The Last of Us: American Dreams, launched last week, turned out to be a lot more than just another tie-in book. We got a chance to sit down with Neil Druckmann, the writer of the comic and key member of the game’s team, and Faith Erin Hicks, the artist, to talk about how the book came together, and how it ties into the game.
Gamma Squad: How did The Last Of Us: American Dreams get started, as a project?
Neil Druckmann: There were two things that were happening concurrently, thinking about Ellie’s backstory, what was her life day to day, just so I could work with Ashley Johnson. At the same time, Dark Horse approached us and said they’d like to do a comic. Initially I was resistant, I didn’t want to just create a licensed piece to sell the game. That’s when I told them, what if we did a story that’s not like horror, lots of action, but a coming of age storry. And the first thing they asked for was an artist. I’d just read Friends With Boys, and I found it really moving. The tone seemed very appropriate to what I wanted to do.
Gamma Squad: Faith, you have a background as an animator, did you see any animation or other materials from the game as you were working on the book?
Faith Erin Hicks: Absolutely! Right when we first started working together, back in late summer of last year, Naughty Dog and Neil sent me all this stuff from the game. I got to read the script and see video of the motion capture work, which was really helpful. I’m a big believer in acting in comics, expressing emotion that matches with the words they’re saying. It’s not terribly common, and it’s something I feel is really important in comics. It was really good to see the actors working, Ellie especially, and get their take on the characters. It’s her story. To just see all the environments and everything that Naughty Dog created for this game was really wonderful.
Gamma Squad: Neil, this isn’t your first foray into comics: You’ve done the Eye of Indra for Uncharted and A Second Chance At Sarah independently. How does writing for comics and writing for games differ?
Druckmann: The similarities are the basics of storytelling, your characters, what they want, their obstacles. The difference is execution and details. Comics have a certain pacing, how many pages you have. In games, you have to ask how soon gameplay comes in, how many minutes of cinematics am I chewing through. When Faith and I were putting the story together early on, I found the discussions very similar.
Gamma Squad: Speaking of the city, I notice the book is set in Boston. How did you put together a post-apocalyptic version of a real city.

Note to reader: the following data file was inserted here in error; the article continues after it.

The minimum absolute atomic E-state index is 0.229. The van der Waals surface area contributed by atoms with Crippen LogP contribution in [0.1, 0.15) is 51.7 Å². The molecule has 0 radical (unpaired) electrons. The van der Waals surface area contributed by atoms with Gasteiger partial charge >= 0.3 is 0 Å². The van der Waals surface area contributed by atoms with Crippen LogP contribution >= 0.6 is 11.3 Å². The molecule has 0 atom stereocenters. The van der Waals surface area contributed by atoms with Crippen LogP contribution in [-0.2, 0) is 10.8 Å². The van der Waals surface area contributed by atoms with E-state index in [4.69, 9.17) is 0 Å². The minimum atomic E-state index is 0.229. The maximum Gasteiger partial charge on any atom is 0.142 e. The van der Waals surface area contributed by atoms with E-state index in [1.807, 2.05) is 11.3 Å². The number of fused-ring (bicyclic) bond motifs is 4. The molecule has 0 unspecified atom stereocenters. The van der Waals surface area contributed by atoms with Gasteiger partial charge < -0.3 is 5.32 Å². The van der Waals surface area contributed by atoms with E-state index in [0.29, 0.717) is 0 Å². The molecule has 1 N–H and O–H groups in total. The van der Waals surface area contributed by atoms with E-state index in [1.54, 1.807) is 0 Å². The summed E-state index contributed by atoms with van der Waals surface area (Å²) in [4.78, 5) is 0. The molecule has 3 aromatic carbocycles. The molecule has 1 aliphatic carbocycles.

Hicks: Naughty Dog sent me a massive reference folder, all these photos of buildings. I’m a big believer in reference, and giving comics an important sense of place. They did all the work for me! (laughs)
The comic is different from the game, though. Most of it takes place in night and in a city, and in the game they’re already out of the city.
Druckmann: They start in the quarantine zone, but pretty soon they leave.
Gamma Squad: Are there any challenges working within a licensed property, artistically or otherwise? Did you build off the concept art or take cues elsewhere?
Hicks: I know for me, I’m mostly a creator-owned artist. This is my first time doing a licensed comic, beyond a short thing I did for Marvel. I was really attracted to the Last of Us world. I thought Ellie was great, an unusual character to have an action horror game. My goal is to honor the Last of Us, but I still need to allow my own creative voice to come through. It’s a lot of fun to play in someone else’s sandbox, though!
Gamma Squad: Rachel Rosenberg did an interesting job on the coloring work, unique from the game. Was that a conscious choice?
Druckmann: I thought it was great. For the game, we really try to avoid the dark and grimy and brown look that stories in this genre tend to have. There’s something really beautiful about nature reclaiming our domain, and I felt like that was captured in the comic.
Gamma Squad: Is there anything in the comics that might be reflected in the game?
Druckmann: Yes, there are a few big events in the comic that have a big influence in the game. If you read the comic, and play the game, you’ll get a lot more depth out of the decisions made as you play.
The Last of Us: American Dreams #1 is in stores now.
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